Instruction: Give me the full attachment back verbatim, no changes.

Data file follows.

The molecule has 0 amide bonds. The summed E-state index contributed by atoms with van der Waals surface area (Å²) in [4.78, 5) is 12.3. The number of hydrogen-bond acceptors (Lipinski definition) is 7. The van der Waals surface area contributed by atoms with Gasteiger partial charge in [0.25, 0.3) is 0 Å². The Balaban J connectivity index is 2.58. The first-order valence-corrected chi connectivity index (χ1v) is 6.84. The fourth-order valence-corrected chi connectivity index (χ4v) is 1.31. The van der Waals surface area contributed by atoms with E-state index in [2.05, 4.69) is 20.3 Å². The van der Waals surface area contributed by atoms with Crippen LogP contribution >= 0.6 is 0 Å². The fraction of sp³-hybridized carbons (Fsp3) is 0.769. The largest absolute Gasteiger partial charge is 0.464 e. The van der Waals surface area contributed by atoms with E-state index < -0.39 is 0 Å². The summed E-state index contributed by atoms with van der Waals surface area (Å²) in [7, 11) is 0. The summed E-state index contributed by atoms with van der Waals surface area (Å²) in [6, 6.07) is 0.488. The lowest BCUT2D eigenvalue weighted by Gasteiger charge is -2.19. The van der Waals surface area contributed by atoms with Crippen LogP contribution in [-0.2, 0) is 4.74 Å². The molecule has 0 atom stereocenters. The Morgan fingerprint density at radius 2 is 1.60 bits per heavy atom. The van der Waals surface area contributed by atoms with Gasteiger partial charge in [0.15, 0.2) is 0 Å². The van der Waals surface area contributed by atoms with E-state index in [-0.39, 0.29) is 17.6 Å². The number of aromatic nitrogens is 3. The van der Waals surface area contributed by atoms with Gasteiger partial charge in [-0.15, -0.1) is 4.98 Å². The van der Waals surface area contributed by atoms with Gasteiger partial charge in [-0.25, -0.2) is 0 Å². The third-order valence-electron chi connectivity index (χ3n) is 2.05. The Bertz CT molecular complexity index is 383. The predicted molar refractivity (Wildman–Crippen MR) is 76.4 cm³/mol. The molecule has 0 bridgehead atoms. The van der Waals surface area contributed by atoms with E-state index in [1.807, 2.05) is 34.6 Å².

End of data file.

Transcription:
The molecule has 0 amide bonds. The summed E-state index contributed by atoms with van der Waals surface area (Å²) in [4.78, 5) is 12.3. The number of hydrogen-bond acceptors (Lipinski definition) is 7. The van der Waals surface area contributed by atoms with Gasteiger partial charge in [0.25, 0.3) is 0 Å². The Balaban J connectivity index is 2.58. The first-order valence-corrected chi connectivity index (χ1v) is 6.84. The fourth-order valence-corrected chi connectivity index (χ4v) is 1.31. The van der Waals surface area contributed by atoms with E-state index in [2.05, 4.69) is 20.3 Å². The van der Waals surface area contributed by atoms with Crippen LogP contribution >= 0.6 is 0 Å². The fraction of sp³-hybridized carbons (Fsp3) is 0.769. The largest absolute Gasteiger partial charge is 0.464 e. The van der Waals surface area contributed by atoms with E-state index < -0.39 is 0 Å². The summed E-state index contributed by atoms with van der Waals surface area (Å²) in [7, 11) is 0. The summed E-state index contributed by atoms with van der Waals surface area (Å²) in [6, 6.07) is 0.488. The lowest BCUT2D eigenvalue weighted by Gasteiger charge is -2.19. The van der Waals surface area contributed by atoms with Crippen LogP contribution in [-0.2, 0) is 4.74 Å². The molecule has 0 atom stereocenters. The Morgan fingerprint density at radius 2 is 1.60 bits per heavy atom. The van der Waals surface area contributed by atoms with Gasteiger partial charge in [0.15, 0.2) is 0 Å². The van der Waals surface area contributed by atoms with E-state index in [-0.39, 0.29) is 17.6 Å². The number of aromatic nitrogens is 3. The van der Waals surface area contributed by atoms with Gasteiger partial charge in [-0.15, -0.1) is 4.98 Å². The van der Waals surface area contributed by atoms with Gasteiger partial charge in [-0.25, -0.2) is 0 Å². The third-order valence-electron chi connectivity index (χ3n) is 2.05. The Bertz CT molecular complexity index is 383. The predicted molar refractivity (Wildman–Crippen MR) is 76.4 cm³/mol. The molecule has 0 bridgehead atoms. The van der Waals surface area contributed by atoms with E-state index in [1.807, 2.05) is 34.6 Å².